Today's News & Commentary — July 15, 2015
Employees have filed a class action suit against Walmart for discriminating against gay employees, Bloomberg reports, by not providing health insurance to same-sex spouses. According to named plaintiff Jacqueline Cote’s statements in the complaint, Walmart failed to provide health insurance to her wife for years, in violation of the 1964 Civil Rights Act and Massachusetts fair-employment law. Although Walmart changed its policy in 2014, Cote’s wife already had $150,000 in out-of-pocket expenses battling ovarian cancer. The complaint argues Walmart’s actions amount to sex discrimination, since benefits would have extended to Cote’s spouse, and others, but did not because of their sex. As Carisa Cunningham, of Gay & Lesbian Advocates & Defenders, explained, “Benefits provided as a matter of grace, not right, are not secure. Walmart’s policy change was voluntary, and we seek a court order to ensure that the change is permanent.” The case is Cote v. Wal-Mart Stores Inc., 1:15-cv-12945, U.S. District Court, District of Massachusetts.
Almost half of the staffers working on Capitol hill get paid less than $50,440, according to Politico. Nevertheless, the Obama administration’s proposed overtime rule would not apply automatically to congressional staff. The Office of Compliance, the congressional agency that enforces work rules under the Congressional Accountability Act, will draft a regulation to make Capitol Hill compliant, but legislators will need to sign off on it in order for it to take effect. Even though the CAA was a product of the 1994 “Republican Revolution,” and Republicans’ pledge to “hold congressional Democrats accountable to whatever rules on others,” today’s congressional Republicans oppose the overtime rule. Under the current rule on Capitol Hill, staffers only qualify for overtime pay if they make less than $8,060 a year, about one-third the decades-old national standard.
Earlier this week, the Los Angeles Times reported that California legislators are considering a bill that would grant work permits to farmworkers living in the US without authorization and working in agriculture. Three years ago, a similar effort failed, as immigrant rights groups and labor unions pushed national immigration reform instead of state-by-state programs. “Here we are three years later, and we can’t wait any longer,” said Assemblyman Luis Alejo, who introduced the current bill. The bill would grant permits for farmworkers and their immediate families, with the exception of those with felony or three misdemeanor convictions. California farmers are supportive of the bill, which passed in the Assembly and is pending in the state Senate.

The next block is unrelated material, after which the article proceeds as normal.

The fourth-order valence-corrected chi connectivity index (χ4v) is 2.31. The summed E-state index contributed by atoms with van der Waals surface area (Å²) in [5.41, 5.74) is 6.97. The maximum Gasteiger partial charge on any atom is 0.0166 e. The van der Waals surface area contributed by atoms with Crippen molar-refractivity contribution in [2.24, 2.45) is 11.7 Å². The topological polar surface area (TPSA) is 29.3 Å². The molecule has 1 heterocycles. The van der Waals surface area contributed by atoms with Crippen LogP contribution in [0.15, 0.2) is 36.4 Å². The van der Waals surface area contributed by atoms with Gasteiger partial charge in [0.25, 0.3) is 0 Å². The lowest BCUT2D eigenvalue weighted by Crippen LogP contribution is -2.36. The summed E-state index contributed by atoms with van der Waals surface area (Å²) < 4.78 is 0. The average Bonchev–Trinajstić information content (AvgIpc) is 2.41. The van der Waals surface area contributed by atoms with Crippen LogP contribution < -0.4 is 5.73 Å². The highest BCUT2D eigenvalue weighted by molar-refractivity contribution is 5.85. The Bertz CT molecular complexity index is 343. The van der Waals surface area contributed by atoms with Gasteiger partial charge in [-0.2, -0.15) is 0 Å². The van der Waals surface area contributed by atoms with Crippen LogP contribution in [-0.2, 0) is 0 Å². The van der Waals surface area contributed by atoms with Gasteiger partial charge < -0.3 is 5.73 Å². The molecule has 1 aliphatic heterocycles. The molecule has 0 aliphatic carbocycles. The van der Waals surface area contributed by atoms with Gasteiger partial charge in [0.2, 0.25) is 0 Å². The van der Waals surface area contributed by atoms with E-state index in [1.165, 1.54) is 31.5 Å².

The Department of Labor is planning to propose a set of rules to help states create private-sector retirement savings programs by the end of the year, Politico reports. President Obama unveiled the plan as Congress has been stalling on a bill to create a federal plan that would enroll private-sector workers into IRAs automatically unless they opt out.
The New York Times, in response to Jeb Bush’s comment last week that Americans “need to work longer hours” in order to meet his target of 4% real annual economic growth, debates the benefit of working longer hours. Although Bush explained he was only referring to the 6.6 million Americans who are working part-time and would like to work full-time, economists say many more would need to work more hours in order to meet his 4% goal. Even though Americans work longer workweeks than most high-income countries, working longer isn’t impossible. Some countries, like Ireland and South Korea, have workweeks that are even longer. Some economists suggest tax incentives–such as taxing not only labor, but leisure, too–could encourage Americans to work longer hours.